NEW YORK – Joan Hodges, the widow of Hall of Famer and World Series-winning New York Mets manager Gil Hodges, died following a long illness.
The team said she died Saturday night, 10 days shy of her 96th birthday. The Mets held a tribute and a moment of silence before Sunday’s game against Pittsburgh.
Gil Hodges was induced into baseball’s Hall of Fame in July. He hit 370 home runs in a big league career spent mostly with the Brooklyn and Los Angeles Dodgers, then managed the 1969 Miracle Mets to the franchise’s first title.
Gil Hodges died of a heart attack at age 47 in 1973.
“We are so thankful that Joan was able to see Gil inducted into the Hall of Fame in July,” Mets president Sandy Alderson said in a statement. “That meant so much to hear and the entire Mets and Hodges family.”
Irene Hodges, Gil and Joan’s daughter, spoke on her father’s behalf at the induction in Cooperstown on July 24.
“Today I am especially happy for my mother,” Irene said. “When the call came from the Hall of Fame . I began sobbing probably as much as I did when I lost my father. I was so beyond happy for him and thrilled that my Mom at 95 would be able to hear this news.”
Joan lived in the Brooklyn home in which she and Gil lived and raised their children. In addition to Irene, she is survived by the couple’s son, Gil Jr., and daughter Cindy.
KANSAS CITY, Mo. – Manager Mike Matheny and pitching coach Cal Eldred were fired by the Kansas Cty Royals on Wednesday night, shortly after the struggling franchise finished the season 65-97 with a listless 9-2 loss to the Cleveland Guardians.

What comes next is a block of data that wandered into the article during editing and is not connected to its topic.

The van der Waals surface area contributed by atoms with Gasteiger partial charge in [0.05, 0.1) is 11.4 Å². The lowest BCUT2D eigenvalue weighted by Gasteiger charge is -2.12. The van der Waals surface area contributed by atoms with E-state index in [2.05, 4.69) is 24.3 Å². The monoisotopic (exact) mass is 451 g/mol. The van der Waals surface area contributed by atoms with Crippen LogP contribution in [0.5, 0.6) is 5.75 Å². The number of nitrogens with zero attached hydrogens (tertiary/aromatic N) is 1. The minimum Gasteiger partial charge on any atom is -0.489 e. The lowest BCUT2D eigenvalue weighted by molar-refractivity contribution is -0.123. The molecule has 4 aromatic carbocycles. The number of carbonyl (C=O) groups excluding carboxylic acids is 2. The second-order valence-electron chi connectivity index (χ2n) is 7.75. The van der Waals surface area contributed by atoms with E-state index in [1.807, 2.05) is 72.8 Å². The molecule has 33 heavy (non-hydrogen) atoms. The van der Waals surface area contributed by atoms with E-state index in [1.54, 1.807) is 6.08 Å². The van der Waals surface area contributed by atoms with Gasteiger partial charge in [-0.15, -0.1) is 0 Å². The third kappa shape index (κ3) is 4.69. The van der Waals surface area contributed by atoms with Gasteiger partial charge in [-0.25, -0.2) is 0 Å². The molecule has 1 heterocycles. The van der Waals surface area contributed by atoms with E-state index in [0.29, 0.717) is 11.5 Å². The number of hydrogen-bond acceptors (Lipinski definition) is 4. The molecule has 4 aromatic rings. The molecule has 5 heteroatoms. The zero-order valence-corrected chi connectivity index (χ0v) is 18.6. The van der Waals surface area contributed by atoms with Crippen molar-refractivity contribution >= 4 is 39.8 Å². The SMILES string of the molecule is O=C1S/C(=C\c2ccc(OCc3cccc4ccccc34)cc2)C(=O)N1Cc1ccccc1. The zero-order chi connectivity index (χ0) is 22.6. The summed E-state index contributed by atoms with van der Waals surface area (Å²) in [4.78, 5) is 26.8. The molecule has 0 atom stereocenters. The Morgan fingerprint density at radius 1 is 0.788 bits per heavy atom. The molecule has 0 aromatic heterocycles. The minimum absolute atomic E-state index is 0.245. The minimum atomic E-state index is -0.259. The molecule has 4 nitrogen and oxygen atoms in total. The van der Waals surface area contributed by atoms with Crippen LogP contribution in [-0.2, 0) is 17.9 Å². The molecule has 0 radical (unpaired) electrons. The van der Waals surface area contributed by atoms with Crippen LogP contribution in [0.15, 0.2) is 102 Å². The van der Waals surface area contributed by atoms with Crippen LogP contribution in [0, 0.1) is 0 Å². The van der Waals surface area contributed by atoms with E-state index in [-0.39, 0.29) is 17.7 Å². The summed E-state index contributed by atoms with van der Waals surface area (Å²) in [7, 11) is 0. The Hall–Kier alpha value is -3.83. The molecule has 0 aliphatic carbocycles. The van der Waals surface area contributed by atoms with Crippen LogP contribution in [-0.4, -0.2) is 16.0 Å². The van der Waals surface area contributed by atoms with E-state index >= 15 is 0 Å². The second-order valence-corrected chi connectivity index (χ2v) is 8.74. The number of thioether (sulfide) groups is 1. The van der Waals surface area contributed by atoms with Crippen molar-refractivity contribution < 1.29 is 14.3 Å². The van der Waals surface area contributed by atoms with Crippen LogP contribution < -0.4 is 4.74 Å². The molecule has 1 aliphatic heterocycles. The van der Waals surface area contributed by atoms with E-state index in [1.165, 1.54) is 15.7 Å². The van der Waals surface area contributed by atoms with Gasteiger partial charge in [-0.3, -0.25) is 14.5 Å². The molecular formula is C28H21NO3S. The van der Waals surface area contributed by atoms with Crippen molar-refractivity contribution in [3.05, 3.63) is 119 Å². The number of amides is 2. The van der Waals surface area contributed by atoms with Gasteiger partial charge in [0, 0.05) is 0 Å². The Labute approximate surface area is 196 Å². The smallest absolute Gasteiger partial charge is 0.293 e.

The Royals had exercised their option on Matheny’s contract for 2023 during spring training, when the club hoped it was turning the corner from also-ran to contender again. But plagued by poor pitching, struggles from young position players and failed experiments with veterans, the Royals were largely out of playoff contention by the middle of summer.
The disappointing product led owner John Sherman last month to fire longtime front office executive Dayton Moore, the architect of back-to-back American League champions and the 2015 World Series title team. Moore was replaced by one of his longtime understudies, J.J. Picollo, who made the decision to fire Matheny hours after the season ended.
Matheny became the fifth big league manager to be fired this year.
Philadelphia’s Joe Girardi was replaced on June 3 by Rob Thomson, who engineered a miraculous turnaround to get the Phillies into the playoffs as a wild-card team. The Angels replaced Joe Maddon with Phil Nevin four days later, Toronto’s Charlie Montoyo was succeeded by John Schneider on July 13 and the Rangers’ Chris Woodward by Tony Beasley on Aug. 15.
In addition, Miami’s Don Mattingly said late last month that he will not return next season.